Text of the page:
The picture for IRS1162 only shows the side pod plates and a top deck. Are the damper tubes and other hardware included or is that something I need to buy separately? Thanks.
The IRS pod conversion doesn't come with any tubes or a cross brace. The only complete conversion kit for tubes that I have seen is the CRC #1328 Uni-Tune Suspension kit. It has tubes, top plate, cross brace and all the hardware to convert the car to side springs (most people don't use the side springs)
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Old 12-29-2005, 11:09 AM   #16536
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Cool. Thanks.


Quote:
Originally Posted by odpurple
The IRS pod conversion doesn't come with any tubes or a cross brace. The only complete conversion kit for tubes that I have seen is the CRC #1328 Uni-Tune Suspension kit. It has tubes, top plate, cross brace and all the hardware to convert the car to side springs (most people don't use the side springs)
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Old 12-29-2005, 11:32 AM   #16537
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Quote:
Originally Posted by mattman
how do u guys like the crc pro cuts tires
http://rctech.net/forum/showpost.php...ostcount=15882
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Old 12-29-2005, 12:04 PM   #16538
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Quote:
Originally Posted by adavid
Hi,

What brand of parts and/or conversion kits do people normally use to fit damper tubes on a 12L4? Thanks.

Andy

the BMI conversion comes with the option of running damper plates or the tubes.the conversion comes with the chassis,body mount cross brace,aluminum lowered pod plates,lower rear pod plate,upper pod plate for damper tubes,upper pod plate for damper washers,aluminum damper post with center locator pin and mounted with 2 screws instead of 1,springs for damper washers,aluminum standoffs,and all necesary hardware.we are working on making a real nice set of damper tubes and should have them available soon.it will be right after we release our 1/12th car.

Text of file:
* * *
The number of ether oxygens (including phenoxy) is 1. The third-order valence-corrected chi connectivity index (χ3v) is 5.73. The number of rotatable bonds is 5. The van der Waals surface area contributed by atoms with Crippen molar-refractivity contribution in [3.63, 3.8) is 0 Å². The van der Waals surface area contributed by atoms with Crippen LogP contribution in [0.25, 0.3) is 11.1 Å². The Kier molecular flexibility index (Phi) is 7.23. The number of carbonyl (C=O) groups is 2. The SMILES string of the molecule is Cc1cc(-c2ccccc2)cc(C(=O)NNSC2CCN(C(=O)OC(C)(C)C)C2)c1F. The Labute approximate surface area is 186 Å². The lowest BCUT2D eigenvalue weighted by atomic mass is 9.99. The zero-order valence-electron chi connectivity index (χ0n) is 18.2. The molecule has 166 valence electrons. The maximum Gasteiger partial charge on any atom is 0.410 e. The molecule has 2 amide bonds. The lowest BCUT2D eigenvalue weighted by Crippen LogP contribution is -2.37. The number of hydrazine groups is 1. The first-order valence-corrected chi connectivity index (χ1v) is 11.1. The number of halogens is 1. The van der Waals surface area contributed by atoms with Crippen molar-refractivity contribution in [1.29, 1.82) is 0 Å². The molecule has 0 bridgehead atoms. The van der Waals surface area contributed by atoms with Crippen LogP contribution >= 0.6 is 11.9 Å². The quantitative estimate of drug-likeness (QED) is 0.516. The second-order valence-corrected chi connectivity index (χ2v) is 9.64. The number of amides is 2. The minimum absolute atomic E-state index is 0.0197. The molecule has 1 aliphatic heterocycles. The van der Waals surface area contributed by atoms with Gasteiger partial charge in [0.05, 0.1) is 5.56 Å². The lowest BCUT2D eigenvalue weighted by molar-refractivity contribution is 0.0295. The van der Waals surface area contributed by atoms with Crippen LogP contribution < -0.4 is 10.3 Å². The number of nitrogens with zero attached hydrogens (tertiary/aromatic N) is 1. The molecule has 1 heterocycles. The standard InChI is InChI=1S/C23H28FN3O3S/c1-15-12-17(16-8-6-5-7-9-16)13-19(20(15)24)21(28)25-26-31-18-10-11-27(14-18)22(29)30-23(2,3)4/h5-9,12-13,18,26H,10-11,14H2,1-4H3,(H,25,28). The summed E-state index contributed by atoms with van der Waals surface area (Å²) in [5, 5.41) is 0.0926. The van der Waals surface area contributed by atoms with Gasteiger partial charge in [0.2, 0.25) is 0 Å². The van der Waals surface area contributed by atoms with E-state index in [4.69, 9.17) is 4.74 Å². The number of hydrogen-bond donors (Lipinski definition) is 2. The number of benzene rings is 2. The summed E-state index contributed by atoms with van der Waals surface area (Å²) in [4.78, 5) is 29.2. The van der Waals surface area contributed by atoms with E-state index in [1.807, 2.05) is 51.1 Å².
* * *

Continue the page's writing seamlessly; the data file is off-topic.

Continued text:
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Old 12-29-2005, 12:15 PM   #16539
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Thanks for the info. That's definitely a lot of tuning options.

Andy


Quote:
Originally Posted by protc3
the BMI conversion comes with the option of running damper plates or the tubes.the conversion comes with the chassis,body mount cross brace,aluminum lowered pod plates,lower rear pod plate,upper pod plate for damper tubes,upper pod plate for damper washers,aluminum damper post with center locator pin and mounted with 2 screws instead of 1,springs for damper washers,aluminum standoffs,and all necesary hardware.we are working on making a real nice set of damper tubes and should have them available soon.it will be right after we release our 1/12th car.
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Old 12-29-2005, 12:51 PM   #16540
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Quote:
Originally Posted by Pro ten Holland
The steering turnbuckles level should be a good starting point. If you start changing that, you enter the difficult world of ackerman settings.
In a nutshell: ackerman defines if your car generates more toe-in or toe-out when turning the wheels. Max efficienvy should be that your car doesn't generate any toe-in or toe-out when turning.
This setting is mainlly controlled with the position of servo and by placing shimms under ballstuds etc. This is generally something I don't want to mess with too much. I let the boys who are designing these cars figure out the optimum setting!